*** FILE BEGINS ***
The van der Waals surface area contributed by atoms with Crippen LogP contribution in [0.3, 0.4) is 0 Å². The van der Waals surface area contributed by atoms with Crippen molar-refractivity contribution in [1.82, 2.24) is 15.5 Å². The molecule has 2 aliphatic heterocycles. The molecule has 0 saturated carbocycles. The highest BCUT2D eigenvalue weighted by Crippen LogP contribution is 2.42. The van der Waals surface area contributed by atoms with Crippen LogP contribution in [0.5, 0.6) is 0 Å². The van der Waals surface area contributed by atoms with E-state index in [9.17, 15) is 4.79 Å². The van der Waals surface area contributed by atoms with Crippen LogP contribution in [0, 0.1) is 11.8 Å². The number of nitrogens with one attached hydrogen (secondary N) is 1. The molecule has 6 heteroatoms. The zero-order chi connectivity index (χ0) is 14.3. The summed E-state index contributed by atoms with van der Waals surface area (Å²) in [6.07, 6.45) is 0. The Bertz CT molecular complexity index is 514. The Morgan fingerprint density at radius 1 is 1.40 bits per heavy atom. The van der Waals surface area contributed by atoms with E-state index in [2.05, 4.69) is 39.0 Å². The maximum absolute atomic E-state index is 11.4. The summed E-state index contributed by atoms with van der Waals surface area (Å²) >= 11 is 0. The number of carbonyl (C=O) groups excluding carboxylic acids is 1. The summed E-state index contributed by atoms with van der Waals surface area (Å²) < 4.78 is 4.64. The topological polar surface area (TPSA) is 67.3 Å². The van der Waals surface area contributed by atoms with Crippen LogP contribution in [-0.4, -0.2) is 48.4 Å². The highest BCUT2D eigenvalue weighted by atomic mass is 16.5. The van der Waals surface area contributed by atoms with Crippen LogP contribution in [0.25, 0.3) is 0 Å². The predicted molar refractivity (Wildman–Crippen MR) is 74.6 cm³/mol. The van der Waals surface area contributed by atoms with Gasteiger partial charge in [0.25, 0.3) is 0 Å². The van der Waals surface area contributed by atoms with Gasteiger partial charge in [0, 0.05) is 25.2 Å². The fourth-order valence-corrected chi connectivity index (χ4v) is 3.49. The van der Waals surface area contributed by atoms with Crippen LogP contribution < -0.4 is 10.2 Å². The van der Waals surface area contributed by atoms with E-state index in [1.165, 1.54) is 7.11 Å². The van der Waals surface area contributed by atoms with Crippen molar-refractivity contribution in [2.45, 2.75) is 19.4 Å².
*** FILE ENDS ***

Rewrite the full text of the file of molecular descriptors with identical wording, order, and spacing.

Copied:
The van der Waals surface area contributed by atoms with Crippen LogP contribution in [0.3, 0.4) is 0 Å². The van der Waals surface area contributed by atoms with Crippen molar-refractivity contribution in [1.82, 2.24) is 15.5 Å². The molecule has 2 aliphatic heterocycles. The molecule has 0 saturated carbocycles. The highest BCUT2D eigenvalue weighted by Crippen LogP contribution is 2.42. The van der Waals surface area contributed by atoms with Crippen LogP contribution in [0.5, 0.6) is 0 Å². The van der Waals surface area contributed by atoms with E-state index in [9.17, 15) is 4.79 Å². The van der Waals surface area contributed by atoms with Crippen LogP contribution in [0, 0.1) is 11.8 Å². The number of nitrogens with one attached hydrogen (secondary N) is 1. The molecule has 6 heteroatoms. The zero-order chi connectivity index (χ0) is 14.3. The summed E-state index contributed by atoms with van der Waals surface area (Å²) in [6.07, 6.45) is 0. The Bertz CT molecular complexity index is 514. The Morgan fingerprint density at radius 1 is 1.40 bits per heavy atom. The van der Waals surface area contributed by atoms with E-state index in [2.05, 4.69) is 39.0 Å². The maximum absolute atomic E-state index is 11.4. The summed E-state index contributed by atoms with van der Waals surface area (Å²) >= 11 is 0. The number of carbonyl (C=O) groups excluding carboxylic acids is 1. The summed E-state index contributed by atoms with van der Waals surface area (Å²) < 4.78 is 4.64. The topological polar surface area (TPSA) is 67.3 Å². The van der Waals surface area contributed by atoms with Crippen LogP contribution in [-0.4, -0.2) is 48.4 Å². The highest BCUT2D eigenvalue weighted by atomic mass is 16.5. The van der Waals surface area contributed by atoms with Crippen LogP contribution in [0.25, 0.3) is 0 Å². The predicted molar refractivity (Wildman–Crippen MR) is 74.6 cm³/mol. The van der Waals surface area contributed by atoms with Gasteiger partial charge in [0.25, 0.3) is 0 Å². The van der Waals surface area contributed by atoms with Gasteiger partial charge in [0, 0.05) is 25.2 Å². The fourth-order valence-corrected chi connectivity index (χ4v) is 3.49. The van der Waals surface area contributed by atoms with Crippen LogP contribution < -0.4 is 10.2 Å². The van der Waals surface area contributed by atoms with E-state index in [1.165, 1.54) is 7.11 Å². The van der Waals surface area contributed by atoms with Crippen molar-refractivity contribution in [2.45, 2.75) is 19.4 Å².